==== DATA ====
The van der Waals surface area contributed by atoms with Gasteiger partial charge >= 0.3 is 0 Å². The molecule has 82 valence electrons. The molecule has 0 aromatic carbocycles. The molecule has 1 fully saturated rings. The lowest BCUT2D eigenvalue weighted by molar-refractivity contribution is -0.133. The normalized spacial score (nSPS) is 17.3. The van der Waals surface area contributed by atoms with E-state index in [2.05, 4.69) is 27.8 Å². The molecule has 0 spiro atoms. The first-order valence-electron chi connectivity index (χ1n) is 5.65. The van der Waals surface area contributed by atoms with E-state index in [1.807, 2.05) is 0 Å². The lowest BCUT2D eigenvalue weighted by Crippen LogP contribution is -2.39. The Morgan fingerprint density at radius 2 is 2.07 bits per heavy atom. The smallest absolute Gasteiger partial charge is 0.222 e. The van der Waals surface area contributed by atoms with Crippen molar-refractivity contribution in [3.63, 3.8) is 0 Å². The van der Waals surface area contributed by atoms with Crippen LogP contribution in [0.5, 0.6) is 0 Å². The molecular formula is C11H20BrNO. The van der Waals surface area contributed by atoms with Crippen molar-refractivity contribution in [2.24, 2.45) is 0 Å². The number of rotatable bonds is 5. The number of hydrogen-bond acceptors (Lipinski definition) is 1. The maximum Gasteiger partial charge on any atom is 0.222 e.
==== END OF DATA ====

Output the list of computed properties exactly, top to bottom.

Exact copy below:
The van der Waals surface area contributed by atoms with Gasteiger partial charge >= 0.3 is 0 Å². The molecule has 82 valence electrons. The molecule has 0 aromatic carbocycles. The molecule has 1 fully saturated rings. The lowest BCUT2D eigenvalue weighted by molar-refractivity contribution is -0.133. The normalized spacial score (nSPS) is 17.3. The van der Waals surface area contributed by atoms with E-state index in [2.05, 4.69) is 27.8 Å². The molecule has 0 spiro atoms. The first-order valence-electron chi connectivity index (χ1n) is 5.65. The van der Waals surface area contributed by atoms with E-state index in [1.807, 2.05) is 0 Å². The lowest BCUT2D eigenvalue weighted by Crippen LogP contribution is -2.39. The Morgan fingerprint density at radius 2 is 2.07 bits per heavy atom. The smallest absolute Gasteiger partial charge is 0.222 e. The van der Waals surface area contributed by atoms with Crippen molar-refractivity contribution in [3.63, 3.8) is 0 Å². The van der Waals surface area contributed by atoms with Crippen LogP contribution in [0.5, 0.6) is 0 Å². The molecular formula is C11H20BrNO. The van der Waals surface area contributed by atoms with Crippen molar-refractivity contribution in [2.24, 2.45) is 0 Å². The number of rotatable bonds is 5. The number of hydrogen-bond acceptors (Lipinski definition) is 1. The maximum Gasteiger partial charge on any atom is 0.222 e.